• latw-23-1
    Electrum twenty-fourth stater with lion’s paw. Obverse. (Courtesy of the Vedat Nedim Tör Museum, Istanbul)
  • latw-23-2
    Electrum twenty-fourth stater with lion’s paw. Reverse. (Courtesy of the Vedat Nedim Tör Museum, Istanbul)

Electrum Twenty-Fourth Stater with Lion’s Paw

Ca. 630-615 BC (the terminus ante quem of ca. 615 BC is certain from the stratigraphic context), Lydian
Selcuk, Ephesus Museum, 99/43/94
Inventory No.
Object Type
Coin Denomination
Twenty-fourth stater
Coin Mint
Electrum coin of one twenty-fourth stater weight (Ephesus Excavations Inventory ART 94/K277). Obverse: four-clawed lion’s paw. Reverse: single punch. Weight: 0.56 g.
Coins with different variations of a lion’s paw on the obverse are common at the Artemision at Ephesus (32 of the 93 coins found by the British excavation, for instance) and rather rare outside it. Some lion’s paw coins were struck with the same reverse punches as coins bearing the name WALWET, and so are very likely Lydian in origin; Karwiese (Karwiese 1995, 133–145) suggests that they were struck locally at or near Ephesus, using punches brought from the Sardian mint. U. Wartenberg (Wartenberg 1997, 264–265) disputed Karwiese’s localization of the lion’s paw series at Ephesus, pointing out that only 32 out of 103 examples listed by him were found verifiably at the site and therefore Karwiese’s argumentation based on the finding spot only is “methodologically doubtful.” The usage of identical reverse punches in the Lydian WALWET series is, on the contrary, a “very convincing proof of the Lydian provenance of the lion’s paw series.”

Although tiny, weighing only about half a gram, such coins were valuable in antiquity; this was probably worth about one sheep or a bushel of grain. A still smaller denomination, one forty-eighth of a stater, was also minted.

From the Artemision at Ephesus, found near the east wall of the sekos of Croesus’ temple in a sacrificial deposit, which was laid down in a dried-out, although occasionally flooded river bed during the last third of the seventh century BC. The sterile fine sand washed in by the overflowing river separated five consecutive layers of remains of cultic meals, consisting mostly of pottery, mainly drinking vessels, and animal bones; it also contained small votives, some of them made of gold (Pülz 2009, 216, cat. no. 6, 224–225 cat. no. 38–41, pl. 3, colorpl. 3, 6; these gold objects as well as the fragmentary “Ephesian Ware” stemmed dish No. 115 were found in a higher and therefore slightly later stratum of this deposit). The twenty-fourth stater No. 23 was found in the deepest and earliest layers of this sacrificial deposit (Kerschner 1997, 100, 181, 226, fig. 2, 3:4.5, “Opferschichten G, F, E”). These could not be distinguished from one another at this spot, where they slope slightly upwards contiguous to a retaining wall that bordered the semi-dry river bed (Kerschner 1997, fig. 8). Unlike in the river bed itself, the inundations did not deposit fine-grained sand between the sacrificial layers at its western fringe. Nevertheless, this important closed context provides a narrow timeframe for its deposition, which, according to the pottery finds, must have taken place between ca. 630-615 BC (Kerschner 1997, 181).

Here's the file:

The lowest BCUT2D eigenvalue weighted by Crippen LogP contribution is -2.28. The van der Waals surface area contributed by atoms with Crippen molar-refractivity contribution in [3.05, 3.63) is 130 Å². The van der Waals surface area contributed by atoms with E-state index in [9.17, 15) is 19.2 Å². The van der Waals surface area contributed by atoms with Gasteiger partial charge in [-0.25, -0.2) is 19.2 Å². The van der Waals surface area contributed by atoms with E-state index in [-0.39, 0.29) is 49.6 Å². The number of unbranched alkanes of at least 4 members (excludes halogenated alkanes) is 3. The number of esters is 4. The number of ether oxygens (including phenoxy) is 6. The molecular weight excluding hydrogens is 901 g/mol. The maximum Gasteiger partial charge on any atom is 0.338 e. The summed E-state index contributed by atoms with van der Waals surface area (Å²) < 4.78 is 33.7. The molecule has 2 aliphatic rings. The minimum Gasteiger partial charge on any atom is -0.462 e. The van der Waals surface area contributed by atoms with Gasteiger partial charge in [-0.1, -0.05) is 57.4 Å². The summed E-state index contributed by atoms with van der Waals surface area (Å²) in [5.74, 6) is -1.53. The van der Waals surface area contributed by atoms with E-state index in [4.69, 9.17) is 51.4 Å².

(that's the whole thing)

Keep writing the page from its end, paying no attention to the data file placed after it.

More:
No. 23 belongs to Karwiese’s type 5 in his lion’s paw series (Karwiese 1995, 137, no. 74). The pottery evidence had not yet been completely studied, however, when this work was published. Karwiese dated this type to “ca. 575 until shortly after 560 (?)” (Karwiese 1995, 142), but his arguments were based on speculative historical considerations rather than archaeological evidence (“Realhistorisch wäre daraus zu interpretieren...;” cf. Wartenberg 1997, 264: “Dies ist mehr Stammtischgerede als Wissenschaft”). After the publication of the stratigraphic and ceramic evidence (Kerschner 1997), Karwiese (Karwiese 2001, 103) accepted the date defined by the context. Seven years later, however, he rejected it, without adducing new reasons (Karwiese 2008a, 140). He claims that the context “provides only a terminus post quem.” This is definitely incorrect, since the layers above the “Opferschichten G, F, E” included four closed deposits, all dating prior to 600 BC. Thus, from the stratigraphic sequence as a whole, an indisputable terminus ante quem of ca. 615 BC for the lowest strata G, F and E can be established, providing an important benchmark for the chronology of early electrum coinage.

Kroll, “Coins of Sardis”
Karwiese 1995, 137 no. 74; Karwiese 2008a, 140. On the deposit: Kerschner 1997, 100, 181, 226, fig. 2, 3, 4, 5, 7, 8.